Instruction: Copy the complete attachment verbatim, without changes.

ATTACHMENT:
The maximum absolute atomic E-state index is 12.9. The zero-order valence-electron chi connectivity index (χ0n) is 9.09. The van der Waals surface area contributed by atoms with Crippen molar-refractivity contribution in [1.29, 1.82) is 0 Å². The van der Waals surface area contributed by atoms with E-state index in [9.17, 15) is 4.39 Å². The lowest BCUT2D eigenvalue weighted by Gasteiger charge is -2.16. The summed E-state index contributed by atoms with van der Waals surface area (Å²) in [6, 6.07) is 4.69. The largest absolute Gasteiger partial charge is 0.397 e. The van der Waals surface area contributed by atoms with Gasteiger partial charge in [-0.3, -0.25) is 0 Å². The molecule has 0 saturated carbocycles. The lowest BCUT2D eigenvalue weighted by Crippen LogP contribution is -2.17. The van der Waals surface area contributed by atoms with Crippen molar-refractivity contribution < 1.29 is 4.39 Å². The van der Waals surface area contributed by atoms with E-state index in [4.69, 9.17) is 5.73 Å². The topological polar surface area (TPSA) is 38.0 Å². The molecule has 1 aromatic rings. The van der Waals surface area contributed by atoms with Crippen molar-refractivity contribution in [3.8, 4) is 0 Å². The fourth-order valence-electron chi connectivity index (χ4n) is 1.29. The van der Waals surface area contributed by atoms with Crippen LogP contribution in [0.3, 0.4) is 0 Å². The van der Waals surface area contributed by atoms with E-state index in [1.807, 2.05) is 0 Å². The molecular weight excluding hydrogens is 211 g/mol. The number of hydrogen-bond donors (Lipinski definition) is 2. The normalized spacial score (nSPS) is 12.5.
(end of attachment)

The maximum absolute atomic E-state index is 12.9. The zero-order valence-electron chi connectivity index (χ0n) is 9.09. The van der Waals surface area contributed by atoms with Crippen molar-refractivity contribution in [1.29, 1.82) is 0 Å². The van der Waals surface area contributed by atoms with E-state index in [9.17, 15) is 4.39 Å². The lowest BCUT2D eigenvalue weighted by Gasteiger charge is -2.16. The summed E-state index contributed by atoms with van der Waals surface area (Å²) in [6, 6.07) is 4.69. The largest absolute Gasteiger partial charge is 0.397 e. The van der Waals surface area contributed by atoms with Gasteiger partial charge in [-0.3, -0.25) is 0 Å². The molecule has 0 saturated carbocycles. The lowest BCUT2D eigenvalue weighted by Crippen LogP contribution is -2.17. The van der Waals surface area contributed by atoms with Crippen molar-refractivity contribution < 1.29 is 4.39 Å². The van der Waals surface area contributed by atoms with E-state index in [4.69, 9.17) is 5.73 Å². The topological polar surface area (TPSA) is 38.0 Å². The molecule has 1 aromatic rings. The van der Waals surface area contributed by atoms with Crippen molar-refractivity contribution in [3.8, 4) is 0 Å². The fourth-order valence-electron chi connectivity index (χ4n) is 1.29. The van der Waals surface area contributed by atoms with Crippen LogP contribution in [0.3, 0.4) is 0 Å². The van der Waals surface area contributed by atoms with E-state index in [1.807, 2.05) is 0 Å². The molecular weight excluding hydrogens is 211 g/mol. The number of hydrogen-bond donors (Lipinski definition) is 2. The normalized spacial score (nSPS) is 12.5.